India’s foreign exchange reserves have grown by $63 billion between May 24, 2014, when Narendra Modi was sworn in as Prime Minister, and May 5, 2017, handsomely outstripping the $52 billion increase between May 22, 2009, and May 23, 2014, under the rule of UPA Prime Minister Manmohan Singh, an analysis of RBI data shows.
“The accumulation of forex reserves by RBI since early 2014, net of the foreign currency non-repatriable (FCNR) outflows, is in line with large foreign capital inflows, particularly foreign direct investment, reflecting India’s status as a very attractive investment destination,“ said Saugata Bhattacharya, chief economist, Axis Bank.
Significantly, India received record FDI inflows since the Modi government took charge. Net FDI inflows amounted to close to a $100 billion in the last three years. Economists said the overall improvement in various macroeconomic parameters also contributed.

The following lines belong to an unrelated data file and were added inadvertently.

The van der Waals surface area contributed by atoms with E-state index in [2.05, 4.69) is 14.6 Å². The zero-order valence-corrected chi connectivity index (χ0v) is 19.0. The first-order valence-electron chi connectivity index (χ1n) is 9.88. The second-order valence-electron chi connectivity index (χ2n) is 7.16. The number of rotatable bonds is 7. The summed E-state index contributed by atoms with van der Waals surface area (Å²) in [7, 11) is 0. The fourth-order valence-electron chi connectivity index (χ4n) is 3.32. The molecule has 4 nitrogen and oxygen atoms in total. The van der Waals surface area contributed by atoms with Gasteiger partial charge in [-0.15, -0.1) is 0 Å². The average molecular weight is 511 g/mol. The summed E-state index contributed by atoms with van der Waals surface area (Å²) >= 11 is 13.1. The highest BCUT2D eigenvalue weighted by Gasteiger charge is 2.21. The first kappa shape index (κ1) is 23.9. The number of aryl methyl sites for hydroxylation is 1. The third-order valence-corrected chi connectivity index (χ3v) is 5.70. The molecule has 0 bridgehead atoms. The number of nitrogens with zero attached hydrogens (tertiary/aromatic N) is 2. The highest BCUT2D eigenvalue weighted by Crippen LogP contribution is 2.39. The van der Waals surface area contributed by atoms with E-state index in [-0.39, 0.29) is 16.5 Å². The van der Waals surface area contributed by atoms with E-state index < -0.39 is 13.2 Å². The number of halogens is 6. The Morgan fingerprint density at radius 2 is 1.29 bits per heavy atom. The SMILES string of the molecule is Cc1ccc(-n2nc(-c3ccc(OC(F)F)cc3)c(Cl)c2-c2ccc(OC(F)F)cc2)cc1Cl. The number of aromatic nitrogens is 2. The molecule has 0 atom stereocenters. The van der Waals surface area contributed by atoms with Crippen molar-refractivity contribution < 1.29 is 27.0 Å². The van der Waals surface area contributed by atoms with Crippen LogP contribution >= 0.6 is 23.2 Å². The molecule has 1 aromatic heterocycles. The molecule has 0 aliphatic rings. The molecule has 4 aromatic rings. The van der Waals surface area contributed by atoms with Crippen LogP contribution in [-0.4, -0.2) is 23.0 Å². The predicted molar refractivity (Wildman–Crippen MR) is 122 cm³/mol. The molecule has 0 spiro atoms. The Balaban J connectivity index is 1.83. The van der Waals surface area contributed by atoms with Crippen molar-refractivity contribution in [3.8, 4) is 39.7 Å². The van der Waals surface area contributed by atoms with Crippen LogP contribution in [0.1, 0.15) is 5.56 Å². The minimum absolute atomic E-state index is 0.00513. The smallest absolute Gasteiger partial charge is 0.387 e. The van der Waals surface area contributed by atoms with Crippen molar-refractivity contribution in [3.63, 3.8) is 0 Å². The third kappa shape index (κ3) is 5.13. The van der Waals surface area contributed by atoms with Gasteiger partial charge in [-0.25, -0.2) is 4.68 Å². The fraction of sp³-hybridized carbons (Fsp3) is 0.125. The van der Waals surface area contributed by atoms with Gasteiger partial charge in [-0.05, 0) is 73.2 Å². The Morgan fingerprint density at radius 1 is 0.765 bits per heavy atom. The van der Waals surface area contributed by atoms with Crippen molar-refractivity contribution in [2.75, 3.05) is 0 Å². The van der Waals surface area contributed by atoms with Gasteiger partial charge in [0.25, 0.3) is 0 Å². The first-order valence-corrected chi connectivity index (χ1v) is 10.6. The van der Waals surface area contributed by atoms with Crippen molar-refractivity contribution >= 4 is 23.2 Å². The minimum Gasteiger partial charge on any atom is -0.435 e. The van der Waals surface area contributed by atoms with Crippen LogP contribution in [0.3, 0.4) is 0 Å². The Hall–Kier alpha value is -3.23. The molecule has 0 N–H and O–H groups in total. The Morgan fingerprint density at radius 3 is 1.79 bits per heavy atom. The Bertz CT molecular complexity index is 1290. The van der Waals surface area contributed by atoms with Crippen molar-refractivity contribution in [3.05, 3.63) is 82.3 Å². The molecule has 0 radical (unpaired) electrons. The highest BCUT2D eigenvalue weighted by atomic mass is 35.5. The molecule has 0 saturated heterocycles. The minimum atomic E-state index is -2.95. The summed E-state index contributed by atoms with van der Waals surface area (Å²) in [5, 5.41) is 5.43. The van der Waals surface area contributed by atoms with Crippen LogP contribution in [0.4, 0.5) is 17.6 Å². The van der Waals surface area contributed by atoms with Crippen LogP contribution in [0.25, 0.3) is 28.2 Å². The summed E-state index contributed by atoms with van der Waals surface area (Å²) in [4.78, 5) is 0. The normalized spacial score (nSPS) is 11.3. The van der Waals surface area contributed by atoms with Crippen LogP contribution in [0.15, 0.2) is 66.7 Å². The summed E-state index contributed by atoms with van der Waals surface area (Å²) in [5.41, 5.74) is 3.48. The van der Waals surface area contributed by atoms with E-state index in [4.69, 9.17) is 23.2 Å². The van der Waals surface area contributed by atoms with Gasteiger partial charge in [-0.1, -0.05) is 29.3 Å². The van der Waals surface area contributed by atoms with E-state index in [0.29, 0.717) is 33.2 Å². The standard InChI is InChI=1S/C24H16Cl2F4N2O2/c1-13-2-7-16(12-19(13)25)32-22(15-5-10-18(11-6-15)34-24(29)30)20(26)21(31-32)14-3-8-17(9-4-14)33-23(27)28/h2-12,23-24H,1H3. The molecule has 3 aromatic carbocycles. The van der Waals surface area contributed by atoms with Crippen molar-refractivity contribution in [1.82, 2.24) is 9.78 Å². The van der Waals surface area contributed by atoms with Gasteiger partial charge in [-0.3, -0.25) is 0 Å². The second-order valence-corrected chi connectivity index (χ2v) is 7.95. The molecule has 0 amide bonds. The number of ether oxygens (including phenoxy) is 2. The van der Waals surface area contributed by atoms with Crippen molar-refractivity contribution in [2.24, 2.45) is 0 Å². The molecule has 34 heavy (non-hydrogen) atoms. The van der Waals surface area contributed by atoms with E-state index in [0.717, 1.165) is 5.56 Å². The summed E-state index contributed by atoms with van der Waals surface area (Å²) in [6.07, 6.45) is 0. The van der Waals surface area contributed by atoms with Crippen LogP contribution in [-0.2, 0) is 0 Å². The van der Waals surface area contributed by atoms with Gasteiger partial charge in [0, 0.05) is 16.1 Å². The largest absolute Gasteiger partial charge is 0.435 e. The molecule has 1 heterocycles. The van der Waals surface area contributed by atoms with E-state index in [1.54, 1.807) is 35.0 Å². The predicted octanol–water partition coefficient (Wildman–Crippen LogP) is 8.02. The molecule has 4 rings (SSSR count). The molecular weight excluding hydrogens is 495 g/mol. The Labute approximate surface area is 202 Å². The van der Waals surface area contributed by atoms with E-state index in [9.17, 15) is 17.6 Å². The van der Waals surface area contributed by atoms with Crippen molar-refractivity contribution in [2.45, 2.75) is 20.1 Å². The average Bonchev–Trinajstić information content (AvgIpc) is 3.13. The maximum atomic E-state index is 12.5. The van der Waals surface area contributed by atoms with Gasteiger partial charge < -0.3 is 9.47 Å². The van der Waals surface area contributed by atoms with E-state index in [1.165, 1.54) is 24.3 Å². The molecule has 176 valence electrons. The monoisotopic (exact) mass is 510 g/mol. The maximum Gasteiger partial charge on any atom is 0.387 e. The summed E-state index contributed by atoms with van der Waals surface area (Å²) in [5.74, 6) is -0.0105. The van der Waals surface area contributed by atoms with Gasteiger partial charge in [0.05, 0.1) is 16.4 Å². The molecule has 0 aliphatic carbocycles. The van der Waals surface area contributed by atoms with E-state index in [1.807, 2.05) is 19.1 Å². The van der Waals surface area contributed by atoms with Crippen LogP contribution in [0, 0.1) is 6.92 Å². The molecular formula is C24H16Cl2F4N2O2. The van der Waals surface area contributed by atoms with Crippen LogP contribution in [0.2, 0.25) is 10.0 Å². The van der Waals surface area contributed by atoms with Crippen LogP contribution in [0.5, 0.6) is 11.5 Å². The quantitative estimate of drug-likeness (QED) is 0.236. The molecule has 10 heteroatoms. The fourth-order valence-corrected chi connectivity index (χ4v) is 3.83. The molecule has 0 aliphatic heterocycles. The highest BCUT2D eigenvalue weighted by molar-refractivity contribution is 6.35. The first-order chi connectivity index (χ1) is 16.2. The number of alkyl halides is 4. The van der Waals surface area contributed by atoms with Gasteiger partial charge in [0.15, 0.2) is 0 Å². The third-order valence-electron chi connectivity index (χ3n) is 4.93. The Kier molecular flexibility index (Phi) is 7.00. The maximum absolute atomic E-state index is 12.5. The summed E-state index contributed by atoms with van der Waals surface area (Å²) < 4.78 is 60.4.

“An impressive turnaround in most macroeconomic parameters, led by external sector and inflation management, along with consistent reforms push by the government has naturally attracted global capital flows,“ said Shubhada Rao, chief economist at Yes BankBSE -0.78 %. “In an environment where surfeit of global liquidity seeks returns, India with her macroeconomic and political stability, has been the recipient of robust inflows, thereby helping accelerate accumulation of forex reserves.“ The surge in reserves has posed a management challenge for the central bank. An estimate Rs 1.1 lakh crore has been converted into liquidity due to the high value notes ban in November adding to domestic liquidity, the surge in foreign exchange is further addition to liquidity.
Rupee liquidity since the accretion of reserves since March amounted to Rs 17,350 crore. Though the amount is ` not alarming, the central bank has to manage overall liquidity in a way as to also maintain the value of rupee to the dollar at a fair level.
RBI has used multiple instruments, spot, forwards and futures, to manage these flows in a situation of surplus domestic liquidity.
“Global policy tightening might moderate some of these flows, but prospects of high economic returns will still bring foreign investors in, necessitating additional measures to manage liquidity“ said Bhattacharya.
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